=I (1.6a) where H is defined as the magnetic field intensity (in A/m) due to the current I.According to (1.6a), the integral of the tangential component of H around a closed path is equal to the current enclosed by the path.

When the closed path is threaded by the current N times, as in Fig. 1-4, (1.6a) becomes

=NI=. "(1.6b) in which -7 (or NI) is known as the magnetomotive force (abbreviated mmf). Strictly speaking, ."has the same units, amperes, as I.However, in this book we shall follow the common convention of citing .7 in ampere turns (At); that is, we shall regard N as carrying a dimensionless unit, the turn.

Magnetic flux, magnetic flux density, magnetornotive force, and (see Section 1.2) permeabilityare the basic quantities pertinent to the evaluation of the performance of magnetic circuits. The flux, 0, and the mmf, J I-, are related to each other by where 91 is known as the reluctance of the magnetic circuit.

1.2 PERMEABILITY AND SATURATION

In an isotropic, material medium, H, which is determined by moving charges (currents) only, and B, which depends also on the properties of the medium, are related by

B = µH(1.8)

CHAP. 1]MAGNETIC CIRCUITS3 where t is defined as the permeability of the medium, measured in henries per meter (Him). (For the henry, see Section 1.8.) For free space, (1.8) gives

B = p0H(1.9) where po, the permeability of free space, has the value 4ic x 10'' H/m.

The core material of an electric machine is generally ferromagnetic, and the variation of B with H is nonlinear, as shown by the typical saturation curve of Fig. 1-5(a).It is clear that the slope of the curve depends upon the operating flux density, as classified in regions I, I, and II.This leads us to 2.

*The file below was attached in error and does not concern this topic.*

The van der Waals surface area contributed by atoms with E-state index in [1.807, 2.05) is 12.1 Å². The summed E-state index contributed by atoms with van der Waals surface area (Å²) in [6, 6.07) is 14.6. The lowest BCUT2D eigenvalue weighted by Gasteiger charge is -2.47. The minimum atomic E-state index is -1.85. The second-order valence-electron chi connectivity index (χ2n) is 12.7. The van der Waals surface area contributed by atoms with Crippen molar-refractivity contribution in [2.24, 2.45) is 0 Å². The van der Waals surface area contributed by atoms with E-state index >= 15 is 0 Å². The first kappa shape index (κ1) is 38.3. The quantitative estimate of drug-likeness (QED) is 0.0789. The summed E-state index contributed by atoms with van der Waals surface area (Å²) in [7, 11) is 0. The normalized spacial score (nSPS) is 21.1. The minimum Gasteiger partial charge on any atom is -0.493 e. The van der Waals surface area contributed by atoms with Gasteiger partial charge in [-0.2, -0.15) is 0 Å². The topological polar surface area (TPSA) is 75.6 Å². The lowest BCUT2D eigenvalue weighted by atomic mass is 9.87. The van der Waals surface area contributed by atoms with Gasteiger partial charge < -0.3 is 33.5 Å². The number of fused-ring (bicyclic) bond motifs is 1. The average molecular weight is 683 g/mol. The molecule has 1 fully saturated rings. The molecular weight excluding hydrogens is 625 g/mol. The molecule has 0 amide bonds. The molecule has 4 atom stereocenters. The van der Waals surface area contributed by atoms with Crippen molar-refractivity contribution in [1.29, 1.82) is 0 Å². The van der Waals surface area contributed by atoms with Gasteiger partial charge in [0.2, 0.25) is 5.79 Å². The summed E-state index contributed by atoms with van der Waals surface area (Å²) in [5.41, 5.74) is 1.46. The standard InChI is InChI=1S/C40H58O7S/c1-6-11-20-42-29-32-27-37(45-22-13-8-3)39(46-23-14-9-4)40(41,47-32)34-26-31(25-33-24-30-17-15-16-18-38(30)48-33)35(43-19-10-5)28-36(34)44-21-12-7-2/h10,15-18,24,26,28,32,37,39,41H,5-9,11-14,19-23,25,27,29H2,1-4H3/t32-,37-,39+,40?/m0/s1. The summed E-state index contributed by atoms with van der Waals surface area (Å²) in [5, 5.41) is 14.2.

i.Sheet steel 1.6

1.4 -

FIIIro 1.2 I 1.0

H, A/m Fig. 1-5(a)

Fig. 1-5(b) the concept of different types of permeabilities. We rewrite (1.8) as

B=pH=pgoH (1.10) in which g is termed permeability and R. = p/po is called relative permeability (which is dimensionless). Both ji and p, vary with H along the B-H curve. In the following, relative permeability is assumed; that is, the constant po is factored out. The slope of the B-H curve is called differential permeability;

_ 1 dB Rdpo dH

The initial permeability is defined as µ; µo H-m H(1.12)

The (relative) permeability in region I is approximately constant and equal to the initial permeability. In all three regions, the ratio of B to H at a point on the curve is known as amplitude permeability:

1BpQ=-po -H Different ferromagnetic materials have different saturation curves, as shown in Fig. 1-5(b).

1.3 LAWS GOVERNING MAGNETIC CIRCUITS

In some respects, a magnetic circuit is analogous to a dc resistive circuit; the similarity is summarized in Table 1-1.

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Table 1-1.Analogy between a do electric circuit and a magnetic circuit

Electric CircuitMagnetic Circuit

Ohm's law, I = V/R.F/93 resistance, R = 11aAreluctance, 91 = 1/µA current, Iflux, voltage, Vmmf, Jr conductivity, apermeability, p conductance, Gpermeance, 9

In the table, 1 is the length and A is the cross-sectional area of the path for the flow ofcurrent in the electric circuit, or for the flux in the magnetic circuit. In a magnetic circuit, however, 1 is themean length of the flux path. Because 4 is analogous to I and 91 is analogous to R, the laws of resistors in seriesor parallel also hold for reluctances. The basic difference between electrical resistance, R, and magneticreluctance, 91, is that the former is associated with an energy loss (whose rate is 12R), while the latter isnot. Also, magnetic fluxes take leakage paths (Fig. 1-6), whereas electric currents normally do not.

Fig. 1-6. Path of leakage flux, 4),.Fig. 1-7. Deltamax tape-wound core 0.002-in strip hysteresis loop.

1.4 AC OPERATION AND LOSSES

If the mmf is ac, then the B-H curve of Fig. 1-5 is replaced by the symmetrical hysteresisloop of

Fig. 1-7. The area within the loop is proportional to the energy loss (as heat)per cycle; this energy loss is known as hysteresis loss.

Eddy currents induced in the core material (Fig. 1-8) constitute another feature of the operationof a magnetic circuit excited by a coil carrying an alternating current. The losses due to hysteresis and eddy currents-collectively known as core losses or iron losses are approximately given by the following expressions:

eddy-current loss:Pe = K(W/kg)(1.14)

hysteresis loss:Ph = Kh fB,5 to 2.5(W /kg) 5

In (1.14) and (1.15), B,,, is the maximum flux density, f is the ac frequency, K. is a constant depending upon the material conductivity and thickness, and K. is another proportionality constant. In addition, in (1.14), t is the lamination thickness (See Sec. 1.5).